When is autism usually diagnosed?

Autism is usually diagnosed when a child is under age 5, but doctors can make a reliable diagnosis as early as 18 to 24 months. Some people with milder forms don’t get diagnosed until later in life.

How is it diagnosed?

Diagnosis is based on careful observation, long interviews with the parent and medical and personal history. “You’re doing specific kinds of probes to illicit certain kinds of skills,” Dawson said. “With a young child, as a diagnostician, you’d try to engage the child in a social game. You use body language to gesture and see if the child follows your lead. You call the child’s name and see if the child turns and responds.”

Questions asked to parents during a typical interview include:

  • Were you ever concerned that she might have lost language skills during the first few years of her life?
  • Was there ever a time he stopped speaking for some months?
  • Does she understand if you say no without gesturing or raising your voice?
  • Does she ever say the same thing over and over in exactly the same way or insist on you saying the same thing over and over again?
  • Has he ever seemed oversensitive to noise?

What are classic signs of autism?

At 10 to 12 months, most toddlers start using body gestures, pointing and waving. Failure to develop these gestures, make eye contact or respond to name calling is cause for concern.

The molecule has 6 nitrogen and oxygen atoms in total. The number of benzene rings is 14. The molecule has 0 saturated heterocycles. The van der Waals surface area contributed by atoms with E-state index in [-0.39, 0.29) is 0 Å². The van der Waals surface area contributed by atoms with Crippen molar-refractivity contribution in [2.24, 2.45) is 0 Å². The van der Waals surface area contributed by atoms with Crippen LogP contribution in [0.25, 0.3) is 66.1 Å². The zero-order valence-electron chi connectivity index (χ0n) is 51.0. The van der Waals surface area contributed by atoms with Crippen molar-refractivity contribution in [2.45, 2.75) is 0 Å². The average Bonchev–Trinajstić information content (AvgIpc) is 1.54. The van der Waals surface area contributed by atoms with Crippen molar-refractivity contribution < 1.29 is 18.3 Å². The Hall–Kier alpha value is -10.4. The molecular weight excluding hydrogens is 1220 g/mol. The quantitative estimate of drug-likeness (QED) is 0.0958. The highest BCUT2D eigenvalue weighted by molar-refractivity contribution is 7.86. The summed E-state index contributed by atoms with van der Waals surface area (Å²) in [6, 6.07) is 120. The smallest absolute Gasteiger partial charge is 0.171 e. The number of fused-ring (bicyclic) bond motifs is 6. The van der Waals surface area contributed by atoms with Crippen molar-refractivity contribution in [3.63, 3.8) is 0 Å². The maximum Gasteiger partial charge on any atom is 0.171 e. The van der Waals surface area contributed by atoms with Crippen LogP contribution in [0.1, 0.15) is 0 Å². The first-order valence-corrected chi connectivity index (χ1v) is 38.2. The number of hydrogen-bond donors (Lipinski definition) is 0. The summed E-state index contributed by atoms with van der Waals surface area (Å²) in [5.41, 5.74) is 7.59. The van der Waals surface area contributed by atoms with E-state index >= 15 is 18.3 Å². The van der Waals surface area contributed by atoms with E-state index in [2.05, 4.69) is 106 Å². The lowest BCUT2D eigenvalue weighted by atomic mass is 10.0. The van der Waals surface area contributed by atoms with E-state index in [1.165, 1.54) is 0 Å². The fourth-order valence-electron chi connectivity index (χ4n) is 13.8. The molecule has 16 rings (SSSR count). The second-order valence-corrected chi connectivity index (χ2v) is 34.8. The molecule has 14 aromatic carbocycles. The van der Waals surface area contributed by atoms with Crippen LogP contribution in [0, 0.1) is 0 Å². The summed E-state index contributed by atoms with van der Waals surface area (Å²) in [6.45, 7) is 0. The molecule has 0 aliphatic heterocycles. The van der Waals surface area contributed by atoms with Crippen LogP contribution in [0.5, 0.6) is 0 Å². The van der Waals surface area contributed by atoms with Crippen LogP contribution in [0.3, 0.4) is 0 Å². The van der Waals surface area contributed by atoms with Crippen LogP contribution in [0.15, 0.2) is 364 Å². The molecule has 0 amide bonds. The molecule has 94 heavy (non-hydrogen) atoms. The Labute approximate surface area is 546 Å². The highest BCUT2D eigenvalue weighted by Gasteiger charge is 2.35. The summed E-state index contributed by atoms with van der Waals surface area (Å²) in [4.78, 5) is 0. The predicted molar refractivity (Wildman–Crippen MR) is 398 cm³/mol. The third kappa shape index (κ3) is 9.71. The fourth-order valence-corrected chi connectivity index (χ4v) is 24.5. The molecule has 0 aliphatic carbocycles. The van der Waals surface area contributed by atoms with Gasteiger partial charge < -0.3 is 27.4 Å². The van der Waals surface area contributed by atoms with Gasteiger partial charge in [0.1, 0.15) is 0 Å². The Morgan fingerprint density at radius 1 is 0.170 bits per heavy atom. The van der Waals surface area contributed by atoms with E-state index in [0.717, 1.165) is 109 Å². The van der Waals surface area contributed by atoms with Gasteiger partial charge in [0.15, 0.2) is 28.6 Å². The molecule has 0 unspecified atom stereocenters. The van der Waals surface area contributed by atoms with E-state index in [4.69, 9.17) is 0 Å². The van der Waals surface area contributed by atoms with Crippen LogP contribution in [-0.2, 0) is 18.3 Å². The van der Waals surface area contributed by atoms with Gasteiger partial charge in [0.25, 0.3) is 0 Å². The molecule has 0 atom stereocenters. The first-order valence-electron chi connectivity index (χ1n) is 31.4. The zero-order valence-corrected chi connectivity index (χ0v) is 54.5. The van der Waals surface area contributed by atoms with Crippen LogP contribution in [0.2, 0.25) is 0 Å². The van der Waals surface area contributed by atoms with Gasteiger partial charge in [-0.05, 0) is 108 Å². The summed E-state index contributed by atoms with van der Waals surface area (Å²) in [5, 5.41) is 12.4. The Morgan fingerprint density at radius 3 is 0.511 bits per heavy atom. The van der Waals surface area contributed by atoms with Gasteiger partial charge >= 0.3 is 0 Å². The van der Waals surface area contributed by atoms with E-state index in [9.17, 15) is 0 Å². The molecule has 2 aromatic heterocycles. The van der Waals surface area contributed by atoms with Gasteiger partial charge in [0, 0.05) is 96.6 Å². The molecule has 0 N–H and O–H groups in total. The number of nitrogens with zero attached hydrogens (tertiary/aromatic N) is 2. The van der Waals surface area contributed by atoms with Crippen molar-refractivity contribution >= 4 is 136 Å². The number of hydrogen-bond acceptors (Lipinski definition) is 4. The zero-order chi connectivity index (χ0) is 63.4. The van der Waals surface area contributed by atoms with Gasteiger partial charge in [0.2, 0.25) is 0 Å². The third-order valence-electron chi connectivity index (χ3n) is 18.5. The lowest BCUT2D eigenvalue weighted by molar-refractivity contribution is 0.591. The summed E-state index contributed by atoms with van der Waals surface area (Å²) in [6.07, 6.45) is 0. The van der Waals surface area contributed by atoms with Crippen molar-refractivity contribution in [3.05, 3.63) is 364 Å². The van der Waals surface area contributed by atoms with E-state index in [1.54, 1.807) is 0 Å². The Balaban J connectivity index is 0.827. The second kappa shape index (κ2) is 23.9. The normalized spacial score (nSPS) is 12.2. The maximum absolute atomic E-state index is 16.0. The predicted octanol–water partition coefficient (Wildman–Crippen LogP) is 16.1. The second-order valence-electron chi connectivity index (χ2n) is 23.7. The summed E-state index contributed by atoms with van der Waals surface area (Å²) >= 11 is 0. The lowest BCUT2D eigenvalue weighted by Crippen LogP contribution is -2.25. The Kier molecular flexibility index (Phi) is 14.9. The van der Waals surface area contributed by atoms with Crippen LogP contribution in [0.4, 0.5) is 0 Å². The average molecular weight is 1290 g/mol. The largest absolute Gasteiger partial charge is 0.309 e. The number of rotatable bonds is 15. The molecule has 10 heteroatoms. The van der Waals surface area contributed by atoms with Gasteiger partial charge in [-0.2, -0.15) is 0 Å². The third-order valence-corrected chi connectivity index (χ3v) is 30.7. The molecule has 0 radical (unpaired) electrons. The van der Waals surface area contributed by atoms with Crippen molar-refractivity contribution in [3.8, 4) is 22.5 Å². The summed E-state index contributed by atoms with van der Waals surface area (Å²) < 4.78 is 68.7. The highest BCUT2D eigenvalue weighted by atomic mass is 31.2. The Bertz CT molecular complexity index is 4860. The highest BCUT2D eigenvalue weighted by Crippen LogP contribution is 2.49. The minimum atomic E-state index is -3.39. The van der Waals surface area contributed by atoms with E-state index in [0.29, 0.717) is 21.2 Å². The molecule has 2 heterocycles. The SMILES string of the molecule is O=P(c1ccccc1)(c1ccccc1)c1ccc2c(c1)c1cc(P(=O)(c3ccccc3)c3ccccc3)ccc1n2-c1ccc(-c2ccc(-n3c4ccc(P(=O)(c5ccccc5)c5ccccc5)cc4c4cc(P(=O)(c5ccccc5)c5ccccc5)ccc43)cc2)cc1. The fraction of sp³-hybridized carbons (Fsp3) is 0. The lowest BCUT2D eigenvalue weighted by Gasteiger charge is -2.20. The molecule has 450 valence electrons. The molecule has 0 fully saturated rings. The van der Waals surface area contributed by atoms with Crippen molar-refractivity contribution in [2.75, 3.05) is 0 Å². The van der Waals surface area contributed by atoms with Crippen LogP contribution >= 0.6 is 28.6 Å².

Also important is the way children use toys. Doctors will look to see if a child is using toys in a “functional” way: banging a drum, stirring a pot with a spoon, moving trucks along the floor. “A child with autism will use toys in a non-functional way,” Dawson said. “Taking a block and rotating it in front of their eyes. Taking a car and stirring the wheels repetitively.”

As children get older and begin to enter day care or preschool settings, peer interactions become increasingly difficult. Repetitive behavior continues, such as flopping hands, flicking fingers, jumping up and down and echolalia — repeating words or sounds.

Those are behavioral signs. What about the physical or medical problems associated with autism?

Seizures, sleep dysfunction and gastrointestinal problems, such as chronic constipation, diarrhea, colitis, abdominal pain and esophagitis are common among children with autism. Sometimes pain from these physical problems manifests behaviorally.